New Law Makes Conservation History
A government trapper killed Colorado’s last native gray wolf almost 80 years ago in a misguided attempt to help the livestock industry tame the West. We are all poorer for the loss. Thanks to voter approval, Proposition 114 directs state wildlife managers to reintroduce gray wolves to the Western Slope. According to supporters, this marks the first time that voters — in any state — have decided whether to bring back an endangered species. Hopefully, similar initiatives will follow across the nation.
Proposition 114 now requires the Colorado Parks and Wildlife Commission to create a plan to reintroduce and manage gray wolves on designated lands west of the continental divide by the end of 2023. Under the measure, the commission will:
- Develop a plan to reintroduce gray wolves using the best scientific data available;
- Hold hearings across the state to gather information to be used in developing the plan;
- Update the plan after obtaining public input periodically; and
- Reintroduce wolves on designated lands by December 31, 2023.
The commission will determine the exact location of wolf reintroductions. The Flat Tops Wilderness area and the Weminuche Wilderness area both demand consideration.
The measure directs the state legislature to fund the reintroduction program. The commission will compensate owners of livestock for any losses caused by wolves. The commission cannot impose any new restrictions on private landowners regarding land, water, or resource use to support the plan. The commission must prepare a report with data on the potential economic and ecological impacts of reintroduction, projected survival rates of the animals being reintroduced, and the potential impacts of not reintroducing the animal.
Budget analysts estimate the wolf recovery could cost $800,000 for planning over the first two years. It will require the same amount each year to implement the plan. A more precise estimate won’t be possible until the commission finalizes a reintroduction plan. It also depends on the amount of livestock killed by the reintroduced wolves. (Studies have shown that depredation by healthy wolf packs is minimal. Depredation rises when ranchers, hunters and trappers kill members of healthy wolf packs. Instead of hunting, the remaining pack then preys on livestock—easier targets for younger, unskilled wolves.) According to the fiscal impact statement prepared for the initiative by the Colorado Legislative Council staff, implementation of the measure for the first two years would require state expenditures of about $344,400 in the fiscal year 2021-22 and about $467,400 in FY 2022-23. Expenditures would increase after 2023, when the wolves are reintroduced.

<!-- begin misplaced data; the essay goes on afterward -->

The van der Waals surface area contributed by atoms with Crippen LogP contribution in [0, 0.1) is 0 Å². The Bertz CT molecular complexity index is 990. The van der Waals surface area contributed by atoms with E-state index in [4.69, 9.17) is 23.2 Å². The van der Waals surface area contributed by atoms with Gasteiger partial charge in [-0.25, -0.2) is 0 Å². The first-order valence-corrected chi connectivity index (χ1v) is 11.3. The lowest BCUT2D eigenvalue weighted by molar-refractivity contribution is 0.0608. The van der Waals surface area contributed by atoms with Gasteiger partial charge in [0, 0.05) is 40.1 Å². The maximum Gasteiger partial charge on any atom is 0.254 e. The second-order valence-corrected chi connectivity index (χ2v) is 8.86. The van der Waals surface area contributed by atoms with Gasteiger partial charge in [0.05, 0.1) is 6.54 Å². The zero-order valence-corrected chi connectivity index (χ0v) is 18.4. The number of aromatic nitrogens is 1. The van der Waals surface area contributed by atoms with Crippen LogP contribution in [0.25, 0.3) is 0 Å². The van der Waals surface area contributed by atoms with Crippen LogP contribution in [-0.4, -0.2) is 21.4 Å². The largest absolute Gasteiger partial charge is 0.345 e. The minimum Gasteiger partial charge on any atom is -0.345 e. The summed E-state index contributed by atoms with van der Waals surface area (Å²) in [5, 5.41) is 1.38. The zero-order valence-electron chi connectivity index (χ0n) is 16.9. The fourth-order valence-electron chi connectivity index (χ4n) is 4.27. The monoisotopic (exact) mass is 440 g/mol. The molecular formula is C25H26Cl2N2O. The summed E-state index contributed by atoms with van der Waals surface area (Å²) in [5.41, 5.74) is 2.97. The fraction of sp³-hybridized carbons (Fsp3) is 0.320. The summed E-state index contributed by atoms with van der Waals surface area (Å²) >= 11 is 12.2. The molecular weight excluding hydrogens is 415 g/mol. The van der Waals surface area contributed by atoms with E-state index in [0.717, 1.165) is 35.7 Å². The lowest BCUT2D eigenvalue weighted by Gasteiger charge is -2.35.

Gray wolves perform important ecological functions that impact entire ecosystems. For example, without wolves, deer and elk can overgraze watersheds, and disease can spread much easier among wildlife.
In addition to the proven benefits that wolves bring to ecosystems, they can help contain chronic wasting disease among deer, elk and moose.
Wolves can take down sick animals faster than when left alone to die of the disease. Since the bodily fluids and tissue of sick animals are infectious, the sooner that sick animals are taken down the better. This can help minimize prion contamination in the environment (it appears that wolves are resistant, if not immune, to prion disease). Most mammals, including humans, are not immune to prion disease. Infected wildlife can infect each other, livestock and humans. It’s a vicious circle that is being mismanaged in many ways. Wolves can help minimize prion pathways.